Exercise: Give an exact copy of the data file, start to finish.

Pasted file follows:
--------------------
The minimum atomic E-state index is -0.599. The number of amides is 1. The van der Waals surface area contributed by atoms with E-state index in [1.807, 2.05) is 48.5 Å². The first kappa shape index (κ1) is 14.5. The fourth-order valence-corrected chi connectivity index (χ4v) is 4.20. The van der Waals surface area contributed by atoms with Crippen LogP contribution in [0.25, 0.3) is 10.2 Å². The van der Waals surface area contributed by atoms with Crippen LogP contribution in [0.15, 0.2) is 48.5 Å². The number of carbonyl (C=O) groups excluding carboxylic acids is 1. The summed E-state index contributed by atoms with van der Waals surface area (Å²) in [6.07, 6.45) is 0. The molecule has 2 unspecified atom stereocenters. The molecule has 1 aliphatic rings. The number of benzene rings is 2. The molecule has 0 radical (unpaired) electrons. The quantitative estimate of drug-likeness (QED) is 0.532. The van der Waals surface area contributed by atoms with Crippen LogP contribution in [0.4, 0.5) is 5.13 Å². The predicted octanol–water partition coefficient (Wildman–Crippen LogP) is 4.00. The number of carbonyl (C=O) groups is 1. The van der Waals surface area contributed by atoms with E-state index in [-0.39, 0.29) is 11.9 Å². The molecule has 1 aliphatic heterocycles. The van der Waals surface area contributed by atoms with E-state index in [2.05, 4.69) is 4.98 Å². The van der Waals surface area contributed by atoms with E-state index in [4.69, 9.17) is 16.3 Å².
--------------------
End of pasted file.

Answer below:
The minimum atomic E-state index is -0.599. The number of amides is 1. The van der Waals surface area contributed by atoms with E-state index in [1.807, 2.05) is 48.5 Å². The first kappa shape index (κ1) is 14.5. The fourth-order valence-corrected chi connectivity index (χ4v) is 4.20. The van der Waals surface area contributed by atoms with Crippen LogP contribution in [0.25, 0.3) is 10.2 Å². The van der Waals surface area contributed by atoms with Crippen LogP contribution in [0.15, 0.2) is 48.5 Å². The number of carbonyl (C=O) groups excluding carboxylic acids is 1. The summed E-state index contributed by atoms with van der Waals surface area (Å²) in [6.07, 6.45) is 0. The molecule has 2 unspecified atom stereocenters. The molecule has 1 aliphatic rings. The number of benzene rings is 2. The molecule has 0 radical (unpaired) electrons. The quantitative estimate of drug-likeness (QED) is 0.532. The van der Waals surface area contributed by atoms with Crippen LogP contribution in [0.4, 0.5) is 5.13 Å². The predicted octanol–water partition coefficient (Wildman–Crippen LogP) is 4.00. The number of carbonyl (C=O) groups is 1. The van der Waals surface area contributed by atoms with E-state index in [-0.39, 0.29) is 11.9 Å². The molecule has 1 aliphatic heterocycles. The van der Waals surface area contributed by atoms with E-state index in [2.05, 4.69) is 4.98 Å². The van der Waals surface area contributed by atoms with E-state index in [4.69, 9.17) is 16.3 Å².